The Darkling Thrush

I was down to the cottage this weekend past. I stepped out on the deck, and just passed my truck, in front of the cottage, was a lone crow sitting in a tree. As you can see by the color of the lawn, the heat has been relentless this year. The grass has turned brown; pretty well cured on the stem.

Thoughts about the summer coming to an end -- my daughter, who has left for the winter, who may, or may not decide to return the following summer, made me think of this poem by Thomas Hardy.

The Darkling Thrush

I leant upon a coppice gate
When Frost was spectre-gray,
And Winter's dregs made desolate
The weakening eye of day.
The tangled bine-stems scored the sky
Like strings of broken lyres,
And all mankind that haunted nigh
Had sought their household fires.

The land's sharp features seemed to be
The Century's corpse outleant,
His crypt the cloudy canopy,
The wind his death-lament.
The ancient pulse of germ and birth
Was shrunken hard and dry,
And every spirit upon earth
Seemed fevourless as I.

At once a voice arose among
The bleak twigs overhead
In a full-hearted evensong
Of joy illimited;
An aged thrush, frail, gaunt, and small,
In blast-beruffled plume,
Had chosen thus to fling his soul
Upon the growing gloom.

So little cause for carolings
Of such ecstatic sound
Was written on terrestrial things
Afar or nigh around,
That I could think there trembled through
His happy good-night air
Some blessed Hope, whereof he knew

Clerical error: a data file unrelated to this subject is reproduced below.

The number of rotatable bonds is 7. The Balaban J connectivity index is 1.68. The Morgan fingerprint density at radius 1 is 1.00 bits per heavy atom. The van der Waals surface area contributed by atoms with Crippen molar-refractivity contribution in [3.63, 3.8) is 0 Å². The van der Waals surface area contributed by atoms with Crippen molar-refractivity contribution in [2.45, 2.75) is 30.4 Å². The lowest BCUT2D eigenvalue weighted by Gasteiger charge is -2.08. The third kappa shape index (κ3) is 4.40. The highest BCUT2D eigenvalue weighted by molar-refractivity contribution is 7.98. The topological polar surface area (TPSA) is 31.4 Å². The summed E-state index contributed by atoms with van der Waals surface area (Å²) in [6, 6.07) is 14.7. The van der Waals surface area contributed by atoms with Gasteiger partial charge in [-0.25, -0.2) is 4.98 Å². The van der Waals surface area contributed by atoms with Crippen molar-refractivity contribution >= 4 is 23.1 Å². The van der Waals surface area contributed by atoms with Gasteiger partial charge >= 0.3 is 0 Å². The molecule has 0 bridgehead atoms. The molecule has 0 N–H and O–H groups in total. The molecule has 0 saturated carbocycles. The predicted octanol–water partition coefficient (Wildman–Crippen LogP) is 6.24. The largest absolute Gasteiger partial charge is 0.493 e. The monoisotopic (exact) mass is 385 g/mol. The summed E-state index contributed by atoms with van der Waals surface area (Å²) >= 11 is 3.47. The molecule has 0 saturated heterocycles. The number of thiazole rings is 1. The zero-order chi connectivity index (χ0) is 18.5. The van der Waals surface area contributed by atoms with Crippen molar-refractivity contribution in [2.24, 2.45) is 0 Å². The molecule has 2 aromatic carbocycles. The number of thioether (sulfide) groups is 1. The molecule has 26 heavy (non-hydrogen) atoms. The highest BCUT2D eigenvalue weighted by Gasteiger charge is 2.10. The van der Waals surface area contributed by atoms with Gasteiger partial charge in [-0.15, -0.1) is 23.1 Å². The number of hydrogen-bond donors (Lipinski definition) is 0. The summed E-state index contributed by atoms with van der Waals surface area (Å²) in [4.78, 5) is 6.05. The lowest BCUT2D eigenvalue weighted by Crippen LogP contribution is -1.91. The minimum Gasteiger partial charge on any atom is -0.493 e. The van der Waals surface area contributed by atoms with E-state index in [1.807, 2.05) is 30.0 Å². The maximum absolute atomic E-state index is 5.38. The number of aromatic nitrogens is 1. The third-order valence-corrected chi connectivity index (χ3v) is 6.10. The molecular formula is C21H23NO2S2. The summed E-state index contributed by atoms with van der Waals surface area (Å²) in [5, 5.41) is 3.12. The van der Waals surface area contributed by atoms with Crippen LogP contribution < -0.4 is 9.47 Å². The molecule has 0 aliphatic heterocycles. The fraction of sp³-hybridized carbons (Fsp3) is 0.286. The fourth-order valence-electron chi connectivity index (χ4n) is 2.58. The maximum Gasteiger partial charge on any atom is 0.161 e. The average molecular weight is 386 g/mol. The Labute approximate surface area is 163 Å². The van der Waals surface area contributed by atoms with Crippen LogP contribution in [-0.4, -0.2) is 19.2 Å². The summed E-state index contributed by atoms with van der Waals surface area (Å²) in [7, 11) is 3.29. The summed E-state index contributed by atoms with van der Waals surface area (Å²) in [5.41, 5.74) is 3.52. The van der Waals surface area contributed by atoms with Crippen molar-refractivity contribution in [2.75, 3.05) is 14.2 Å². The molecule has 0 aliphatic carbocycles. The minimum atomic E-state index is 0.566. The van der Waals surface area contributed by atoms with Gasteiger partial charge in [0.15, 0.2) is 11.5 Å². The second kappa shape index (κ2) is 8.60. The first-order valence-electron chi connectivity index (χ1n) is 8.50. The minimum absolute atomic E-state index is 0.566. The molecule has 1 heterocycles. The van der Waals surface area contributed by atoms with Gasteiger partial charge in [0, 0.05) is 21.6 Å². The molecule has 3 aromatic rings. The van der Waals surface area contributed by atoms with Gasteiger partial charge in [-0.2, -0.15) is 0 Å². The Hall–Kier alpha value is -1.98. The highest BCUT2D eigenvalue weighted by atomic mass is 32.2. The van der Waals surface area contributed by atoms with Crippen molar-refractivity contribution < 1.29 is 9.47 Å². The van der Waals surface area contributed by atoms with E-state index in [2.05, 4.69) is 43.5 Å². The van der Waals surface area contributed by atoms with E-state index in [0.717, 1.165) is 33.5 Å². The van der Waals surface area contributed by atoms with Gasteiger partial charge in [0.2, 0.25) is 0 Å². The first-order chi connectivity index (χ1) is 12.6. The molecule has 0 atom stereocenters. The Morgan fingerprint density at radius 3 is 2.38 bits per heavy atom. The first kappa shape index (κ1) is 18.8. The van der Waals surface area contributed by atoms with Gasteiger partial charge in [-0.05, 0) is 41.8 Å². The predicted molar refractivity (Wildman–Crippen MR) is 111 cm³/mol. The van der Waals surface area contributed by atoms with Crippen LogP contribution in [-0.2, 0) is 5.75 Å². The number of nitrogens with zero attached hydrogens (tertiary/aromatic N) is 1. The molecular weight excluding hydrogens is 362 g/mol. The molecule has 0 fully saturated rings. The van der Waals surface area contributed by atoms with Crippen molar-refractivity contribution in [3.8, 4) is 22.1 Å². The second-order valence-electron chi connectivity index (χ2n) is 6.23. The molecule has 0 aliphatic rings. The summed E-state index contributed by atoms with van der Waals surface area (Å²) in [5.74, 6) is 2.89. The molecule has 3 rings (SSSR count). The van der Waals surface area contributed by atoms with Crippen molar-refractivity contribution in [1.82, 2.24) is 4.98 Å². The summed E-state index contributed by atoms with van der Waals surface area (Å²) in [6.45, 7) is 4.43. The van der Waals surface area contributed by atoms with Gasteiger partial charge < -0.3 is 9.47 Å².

And I was unaware.

Sometimes... I can't help but feel like the solitary crow sitting on top of the tree and starring out at the barren mud-flats. What is he waiting for? I am, after-all, alone like him. We are at the cottage, and we are alone. Crows are known scavengers and bad omens. Is he waiting for me to die -- to pick what's left of my sun-bleached bones?

But the "aged thrush, frail, gaunt, and small, in blast-beruffled plume" -- is singing a cheerful tune of hope; perhaps.... something I am really unaware of. Who really knows what tomorrow will bring?

Thomas Hardy, OM (2 June 1840 – 11 January 1928) was an English novelist and poet. A Victorian realist, in the tradition of George Eliot, he was also influenced both in his novels and poetry by Romanticism, especially by William Wordsworth. Charles Darwin is another important influence on Thomas Hardy. Like Charles Dickens he was also highly critical of much in Victorian society, though Hardy focused more on a declining rural society. If you would like to read more of his poems you can click here to buy a 224 page hardcover book from




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